20 July 2014, Writing Ideas - Vampire Novel, part 101, even more the Plot, Entertaining, Developing Storyline Rising Action
Announcement: There is action on my new novels. The publisher renamed the series--they are still working on the name. I provided suggestions as did one of my prepub readers. Now the individual books will be given single names: Leora, Leila, Russia, Lumiere', China, Sveta, and Klava--at least these are some of the suggestions. They are also working on a single theme for the covers. I'll keep you updated.
Introduction: I wrote the novel Aksinya: Enchantment and the Daemon. This was my 21st novel and through this blog, I gave you the entire novel in installments that included commentary on the writing. In the commentary, in addition to other general information on writing, I explained, how the novel was constructed, the metaphors and symbols in it, the writing techniques and tricks I used, and the way I built the scenes. You can look back through this blog and read the entire novel beginning with http://www.pilotlion.blogspot.com/2010/10/new-novel-part-3-girl-and-demon.html.
I'm using this novel as an example of how I produce, market, and eventually (we hope) get a novel published. I'll keep you informed along the way.
The four plus one basic rules I employ when writing:
1. Don't confuse your readers.
2. Entertain your readers.
3. Ground your readers in the writing.
4. Don't show (or tell) everything.
5. Immerse yourself in the world of your writing.
All novels have five discrete parts:
1. The initial scene (the beginning)
2. The rising action
3. The climax
4. The falling action
5. The dénouement
The theme statement of my newest novel, Valeska, is this: An agent of the organization becomes involved with a vampire girl during a mission, she becomes dependent on the agent, and she is redeemed.
Here is my proposed cover for Valeska:
The plot is developed directly from the theme. The first steps are fleshing out the characters (not accomplished in the novel, but before writing the novel) and the setting. The main characters and the setting come directly out of the theme. The characters are revealed through the storyline that is based on the plot. Then how do you get to the plot?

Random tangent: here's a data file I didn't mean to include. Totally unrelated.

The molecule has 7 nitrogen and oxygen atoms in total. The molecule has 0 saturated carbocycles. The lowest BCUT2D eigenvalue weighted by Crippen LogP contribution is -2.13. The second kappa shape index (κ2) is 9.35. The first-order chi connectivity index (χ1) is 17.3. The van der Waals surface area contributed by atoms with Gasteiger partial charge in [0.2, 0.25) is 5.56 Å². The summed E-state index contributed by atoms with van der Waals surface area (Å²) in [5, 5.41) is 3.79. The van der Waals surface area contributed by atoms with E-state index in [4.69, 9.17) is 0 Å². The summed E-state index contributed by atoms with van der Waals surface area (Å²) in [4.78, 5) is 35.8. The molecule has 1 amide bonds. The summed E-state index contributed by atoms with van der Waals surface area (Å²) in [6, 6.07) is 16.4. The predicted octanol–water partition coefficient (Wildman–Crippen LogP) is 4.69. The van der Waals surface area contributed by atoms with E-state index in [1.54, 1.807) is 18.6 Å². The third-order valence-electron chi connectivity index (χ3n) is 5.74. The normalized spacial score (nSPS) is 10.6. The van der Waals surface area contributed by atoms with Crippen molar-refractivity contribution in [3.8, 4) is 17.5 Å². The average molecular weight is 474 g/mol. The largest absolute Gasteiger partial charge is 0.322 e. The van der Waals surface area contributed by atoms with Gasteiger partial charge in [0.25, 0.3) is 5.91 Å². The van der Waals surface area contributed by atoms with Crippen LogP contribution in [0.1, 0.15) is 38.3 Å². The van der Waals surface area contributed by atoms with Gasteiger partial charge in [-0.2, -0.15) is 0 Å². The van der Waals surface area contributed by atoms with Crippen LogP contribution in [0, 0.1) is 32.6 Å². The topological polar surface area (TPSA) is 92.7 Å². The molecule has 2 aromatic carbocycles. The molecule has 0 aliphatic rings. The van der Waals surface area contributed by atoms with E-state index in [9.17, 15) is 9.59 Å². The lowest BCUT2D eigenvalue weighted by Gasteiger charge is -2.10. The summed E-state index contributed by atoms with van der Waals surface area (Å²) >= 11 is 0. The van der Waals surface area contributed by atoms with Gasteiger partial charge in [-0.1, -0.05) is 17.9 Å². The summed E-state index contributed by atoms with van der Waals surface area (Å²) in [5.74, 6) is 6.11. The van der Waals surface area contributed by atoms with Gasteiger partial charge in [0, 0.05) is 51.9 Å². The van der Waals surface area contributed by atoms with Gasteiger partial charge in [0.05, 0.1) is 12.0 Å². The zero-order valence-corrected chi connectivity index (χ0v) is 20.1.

If you realize that every scene must be entertaining and exciting and that each scene must be critical to the development of the plot and theme, then you are already thinking correctly about writing a novel. The development of the scenes is the plot and storyline.
It can be as simple as this: if you imagine an exciting interaction between your characters or your characters and the world of your novel, you have the elements for a scene and potentially a means to move your plot forward. For example, I mentioned yesterday I wanted an scene where Valeska, the vampire girl, was confronted by "the authorities" of the organization. I'll explain a little about Stele, part of the organization. Stele is an office in the organization whose purpose is to protect Britain from the supernatural. In my other books, I posit the interaction and closeness of magic, sorcery, ancient gods and creatures, and miracles within the modern world. All these things are unknown and unperceived by the average person, but they are real (in my novels).
I originally pictured the confrontation of Valeska with Stele as adversarial, multi-member, and direct. As I wrote the novel, it became less direct and singular but still adversarial. I originally pictured the conformation as an attack and warning, it became something much better in the plot. In fact, the characters through the storyline developed the confrontation in the plot into a very powerful scene. It took place at a Christmas party.
For more information, you can visit my author site http://www.ldalford.com/, and my individual novel websites: